Stroke Survivor Series: In the Hospital
Part five of the Stroke Survivor Series
The clean environment of the ICU envelops you as you enter from the IR suite. The medical team surrounds you in a controlled chaos. They move you from the gurney onto the bed, connect IVs and get reports from the previous nursing staff. Here is where the battle against the aftermath of your stroke truly begins. Wires and tubes crisscross all around you, connecting you to a myriad of monitors and machines. Every vital sign is diligently monitored and recorded. The continuous beeping and rhythmic hum fill the air. The digital clock on the wall glows 9:45 PM.
The ICU doctor comes and evaluates you. You seem to be feeling better than you were a few hours ago. The physician is encouraged that you have improved movement in your arm and leg. She explains that you will be kept in the ICU overnight and watched very closely. The nurses do frequent checks on you, adjusting medications and monitoring your neurological status. Their presence provides a sense of security amidst the uncertainty that looms in the aftermath of the stroke.
Between the twilight of the monitors and beeping of the various pumps, alerts, and monitors you lose track of time and doze off. The night turns into day, only when the ICU doctor returns to let you know that you are stable enough to move out of the ICU, do you notice the daylight coming through the window. Eventually you are transferred to an inpatient unit, where the healing process continues. While you can now move your right arm and leg better, you still have difficulty walking and keeping balance. Sometimes the words won’t come out the way you want them to and you can’t say what you want to say. The physicians on your team order more testing to evaluate for things that could’ve caused a stroke. A neurologist evaluates you, and you get more MRIs and an echocardiogram. You are started on new blood pressure and high cholesterol medications.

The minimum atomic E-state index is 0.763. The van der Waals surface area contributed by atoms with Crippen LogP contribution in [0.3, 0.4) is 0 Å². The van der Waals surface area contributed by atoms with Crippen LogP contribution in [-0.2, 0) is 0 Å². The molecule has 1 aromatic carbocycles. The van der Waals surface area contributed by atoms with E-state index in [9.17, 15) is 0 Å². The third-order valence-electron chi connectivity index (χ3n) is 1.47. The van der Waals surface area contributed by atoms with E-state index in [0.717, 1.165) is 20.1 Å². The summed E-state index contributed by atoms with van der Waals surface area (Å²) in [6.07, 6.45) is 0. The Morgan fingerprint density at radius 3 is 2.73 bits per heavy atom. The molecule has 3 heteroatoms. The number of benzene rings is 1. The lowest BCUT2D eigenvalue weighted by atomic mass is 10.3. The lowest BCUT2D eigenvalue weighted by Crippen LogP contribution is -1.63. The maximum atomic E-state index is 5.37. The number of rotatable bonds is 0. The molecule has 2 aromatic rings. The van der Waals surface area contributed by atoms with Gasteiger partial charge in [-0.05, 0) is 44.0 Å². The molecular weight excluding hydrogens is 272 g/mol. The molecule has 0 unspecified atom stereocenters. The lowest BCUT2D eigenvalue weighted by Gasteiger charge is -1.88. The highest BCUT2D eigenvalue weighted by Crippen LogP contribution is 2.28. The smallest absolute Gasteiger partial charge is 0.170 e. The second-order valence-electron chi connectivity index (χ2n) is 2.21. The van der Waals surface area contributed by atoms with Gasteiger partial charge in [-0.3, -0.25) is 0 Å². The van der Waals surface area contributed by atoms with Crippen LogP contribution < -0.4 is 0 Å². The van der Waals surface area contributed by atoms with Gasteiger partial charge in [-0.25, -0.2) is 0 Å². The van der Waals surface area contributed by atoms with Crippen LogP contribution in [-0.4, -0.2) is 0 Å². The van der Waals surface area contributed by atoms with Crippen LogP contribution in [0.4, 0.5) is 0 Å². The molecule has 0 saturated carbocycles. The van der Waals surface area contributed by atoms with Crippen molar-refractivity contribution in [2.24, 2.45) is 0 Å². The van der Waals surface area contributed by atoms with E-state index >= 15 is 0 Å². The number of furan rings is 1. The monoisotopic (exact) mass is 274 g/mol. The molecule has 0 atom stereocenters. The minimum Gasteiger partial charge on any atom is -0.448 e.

The journey in the inpatient unit is marked by a blend of challenges and triumphs. Therapists, dieticians, social workers, and many more lend their expertise in helping you improve as you regain your strength. Visitors come and go, their familiar faces bringing comfort and reminding you that you are not alone on this arduous path. Your family has been a constant source of strength.
As the days stretch into a week, small victories accumulate against the disappointments of your healing body. You are better than you were before, but still aren’t able to fully take care of yourself. Each step forward gives you hope, affirming that with time, resilience, and the unwavering support of the healthcare team and loved ones, a meaningful recovery is within reach. You discuss with your doctors the next steps in your recovery journey. Because you still have difficulties being independent and still need help performing daily tasks, they recommend a rehabilitation center. As you leave the hospital, you are grateful for the progress you’ve made, but nervous about what the future holds.